Annual report highlights strides of the Daugherty Water for Food Global Institute in mission to grow more food with less water
LINCOLN, Neb. — Over the past year, the Daugherty Water for Food Global Institute at the University of Nebraska has made great progress in finding ways to grow more food with less pressure on water resources. Its work has been focused in the areas of research innovation, entrepreneurship, student involvement, faculty development and knowledge-sharing. The institute took advantage of more opportunities for in-person connection this year and offers a glimpse of its significant movement forward in its annual report for fiscal year 2021-2022
A few of the highlights include:
● The publication of a new report analyzing various business ecosystems for smallholder irrigation in Rwanda — what works, what doesn’t and what more is needed to support young entrepreneurs and farmers.
● Continual development and increasing application of our suite of tools to improve irrigation water use and agricultural productivity and help water managers and producers make informed decisions.
● Communication of Nebraska’s diverse and localized policies for groundwater markets and transfers, so that Nebraskans — as well as others throughout the country and the world — can see how these programs could benefit their own areas.
● Research for solutions and fostered communication regarding the AltEnenvironmental crisis in Mead, Neb. While long-term solutions are still in development, the lessons learned have helped the Mead community heal and will benefit other communities dealing with similar challenges.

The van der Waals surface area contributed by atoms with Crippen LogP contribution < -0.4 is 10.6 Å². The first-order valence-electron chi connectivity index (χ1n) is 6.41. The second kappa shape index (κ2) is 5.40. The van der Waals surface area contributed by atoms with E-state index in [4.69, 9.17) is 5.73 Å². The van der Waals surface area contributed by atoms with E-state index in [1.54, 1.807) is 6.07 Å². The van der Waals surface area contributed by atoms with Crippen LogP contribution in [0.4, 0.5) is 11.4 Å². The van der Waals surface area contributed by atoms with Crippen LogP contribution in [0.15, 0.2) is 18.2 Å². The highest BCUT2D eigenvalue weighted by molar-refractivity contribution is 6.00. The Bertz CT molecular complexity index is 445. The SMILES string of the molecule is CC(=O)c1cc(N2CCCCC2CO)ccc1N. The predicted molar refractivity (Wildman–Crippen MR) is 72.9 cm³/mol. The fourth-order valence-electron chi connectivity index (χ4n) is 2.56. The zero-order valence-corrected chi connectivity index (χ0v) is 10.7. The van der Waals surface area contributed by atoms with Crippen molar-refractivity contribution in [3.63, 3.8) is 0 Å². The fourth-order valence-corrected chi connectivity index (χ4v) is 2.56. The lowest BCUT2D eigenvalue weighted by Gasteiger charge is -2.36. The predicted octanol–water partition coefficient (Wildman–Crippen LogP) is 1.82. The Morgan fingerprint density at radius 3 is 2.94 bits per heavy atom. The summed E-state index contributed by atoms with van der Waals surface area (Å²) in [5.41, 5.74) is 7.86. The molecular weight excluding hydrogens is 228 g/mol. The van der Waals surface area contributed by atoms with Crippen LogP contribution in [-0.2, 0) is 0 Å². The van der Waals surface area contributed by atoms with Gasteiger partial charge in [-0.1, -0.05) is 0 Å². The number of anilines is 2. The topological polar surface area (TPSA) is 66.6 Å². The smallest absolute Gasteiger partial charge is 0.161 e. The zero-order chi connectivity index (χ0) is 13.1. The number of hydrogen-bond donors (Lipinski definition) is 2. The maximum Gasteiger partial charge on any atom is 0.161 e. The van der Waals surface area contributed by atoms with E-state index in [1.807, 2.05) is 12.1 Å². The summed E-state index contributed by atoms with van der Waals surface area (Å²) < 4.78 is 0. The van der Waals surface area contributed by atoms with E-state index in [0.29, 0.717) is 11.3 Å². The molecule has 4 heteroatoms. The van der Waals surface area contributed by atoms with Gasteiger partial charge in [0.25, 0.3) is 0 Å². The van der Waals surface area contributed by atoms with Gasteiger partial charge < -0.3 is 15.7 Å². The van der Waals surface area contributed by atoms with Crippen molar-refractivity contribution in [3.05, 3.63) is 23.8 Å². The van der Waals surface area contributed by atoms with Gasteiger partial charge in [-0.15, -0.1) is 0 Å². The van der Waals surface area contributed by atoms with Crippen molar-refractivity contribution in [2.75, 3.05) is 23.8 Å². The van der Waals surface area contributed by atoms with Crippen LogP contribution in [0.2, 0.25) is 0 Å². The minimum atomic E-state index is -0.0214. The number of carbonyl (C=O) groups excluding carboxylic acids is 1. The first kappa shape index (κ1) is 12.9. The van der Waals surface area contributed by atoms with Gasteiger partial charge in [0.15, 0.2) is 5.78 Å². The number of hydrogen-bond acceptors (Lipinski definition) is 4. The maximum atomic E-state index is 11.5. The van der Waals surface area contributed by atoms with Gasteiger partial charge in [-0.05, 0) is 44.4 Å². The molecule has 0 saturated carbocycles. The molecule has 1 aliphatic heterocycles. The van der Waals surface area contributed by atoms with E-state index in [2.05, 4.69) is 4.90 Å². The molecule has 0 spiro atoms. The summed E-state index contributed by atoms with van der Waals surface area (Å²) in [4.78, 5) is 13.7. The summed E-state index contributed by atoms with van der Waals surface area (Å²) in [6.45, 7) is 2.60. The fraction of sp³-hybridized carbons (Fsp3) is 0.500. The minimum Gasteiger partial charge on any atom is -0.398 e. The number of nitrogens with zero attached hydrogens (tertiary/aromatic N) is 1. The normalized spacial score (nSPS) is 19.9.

● Collaboration in the development of new methods for controlling nitrate leaching in agriculture. From innovative nitrate measurement tools to exploring the benefits of cover crops, we’re working to protect our groundwater and soil quality.
Located in Nebraska, DWFI leverages the world-class research capabilities at the University of Nebraska, the state’s expertise in managing water resources, and the state’s rich agricultural involvement to function as a living lab and global think tank. The report demonstrates the work that this unique combination of resources can achieve in the state of Nebraska, as well as several global achievements and partnerships.
“Water and food insecurity have been front page news many times this year with the consequences of the war in Ukraine, severe drought in the horn of Africa, the western U.S. and Nebraska, and devastating floods across much of the productive farmland of the Indus basin in Pakistan,” said Peter McCornick, executive director of DWFI. “This has only underscored the importance of DWFI’s work, and our team has continued to engage purposefully. We have expanded our research and outreach activities, leveraged collaborations and partnerships to address complex issues, and seen marked progress toward impact.”
DWFI’s full annual report can be found online at go.unl.edu/annualreport.